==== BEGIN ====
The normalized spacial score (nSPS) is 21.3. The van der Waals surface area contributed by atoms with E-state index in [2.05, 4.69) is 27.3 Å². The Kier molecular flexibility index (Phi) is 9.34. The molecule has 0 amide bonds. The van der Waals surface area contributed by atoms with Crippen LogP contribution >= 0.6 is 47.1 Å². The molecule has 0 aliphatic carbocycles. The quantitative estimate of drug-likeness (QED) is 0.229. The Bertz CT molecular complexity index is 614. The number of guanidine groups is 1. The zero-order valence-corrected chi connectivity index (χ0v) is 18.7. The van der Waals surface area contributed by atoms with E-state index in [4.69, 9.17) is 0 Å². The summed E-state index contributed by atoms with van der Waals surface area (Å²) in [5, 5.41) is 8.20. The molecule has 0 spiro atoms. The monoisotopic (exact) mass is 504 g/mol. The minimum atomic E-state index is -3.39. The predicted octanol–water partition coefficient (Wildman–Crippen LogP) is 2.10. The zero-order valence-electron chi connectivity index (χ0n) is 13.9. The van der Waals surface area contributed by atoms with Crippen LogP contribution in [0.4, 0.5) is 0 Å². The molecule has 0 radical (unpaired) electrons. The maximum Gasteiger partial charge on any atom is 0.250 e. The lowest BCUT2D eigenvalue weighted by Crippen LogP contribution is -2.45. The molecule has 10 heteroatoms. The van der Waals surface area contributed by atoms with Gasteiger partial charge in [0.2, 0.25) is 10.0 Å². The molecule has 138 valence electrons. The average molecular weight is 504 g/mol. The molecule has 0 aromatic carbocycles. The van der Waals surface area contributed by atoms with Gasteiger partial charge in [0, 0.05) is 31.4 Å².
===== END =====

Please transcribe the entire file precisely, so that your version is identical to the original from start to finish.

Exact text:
The normalized spacial score (nSPS) is 21.3. The van der Waals surface area contributed by atoms with E-state index in [2.05, 4.69) is 27.3 Å². The Kier molecular flexibility index (Phi) is 9.34. The molecule has 0 amide bonds. The van der Waals surface area contributed by atoms with Crippen LogP contribution >= 0.6 is 47.1 Å². The molecule has 0 aliphatic carbocycles. The quantitative estimate of drug-likeness (QED) is 0.229. The Bertz CT molecular complexity index is 614. The number of guanidine groups is 1. The zero-order valence-corrected chi connectivity index (χ0v) is 18.7. The van der Waals surface area contributed by atoms with E-state index in [4.69, 9.17) is 0 Å². The summed E-state index contributed by atoms with van der Waals surface area (Å²) in [5, 5.41) is 8.20. The molecule has 0 spiro atoms. The monoisotopic (exact) mass is 504 g/mol. The minimum atomic E-state index is -3.39. The predicted octanol–water partition coefficient (Wildman–Crippen LogP) is 2.10. The zero-order valence-electron chi connectivity index (χ0n) is 13.9. The van der Waals surface area contributed by atoms with Crippen LogP contribution in [0.4, 0.5) is 0 Å². The molecule has 0 radical (unpaired) electrons. The maximum Gasteiger partial charge on any atom is 0.250 e. The lowest BCUT2D eigenvalue weighted by Crippen LogP contribution is -2.45. The molecule has 10 heteroatoms. The van der Waals surface area contributed by atoms with Gasteiger partial charge in [0.2, 0.25) is 10.0 Å². The molecule has 138 valence electrons. The average molecular weight is 504 g/mol. The molecule has 0 aromatic carbocycles. The van der Waals surface area contributed by atoms with Gasteiger partial charge in [0, 0.05) is 31.4 Å².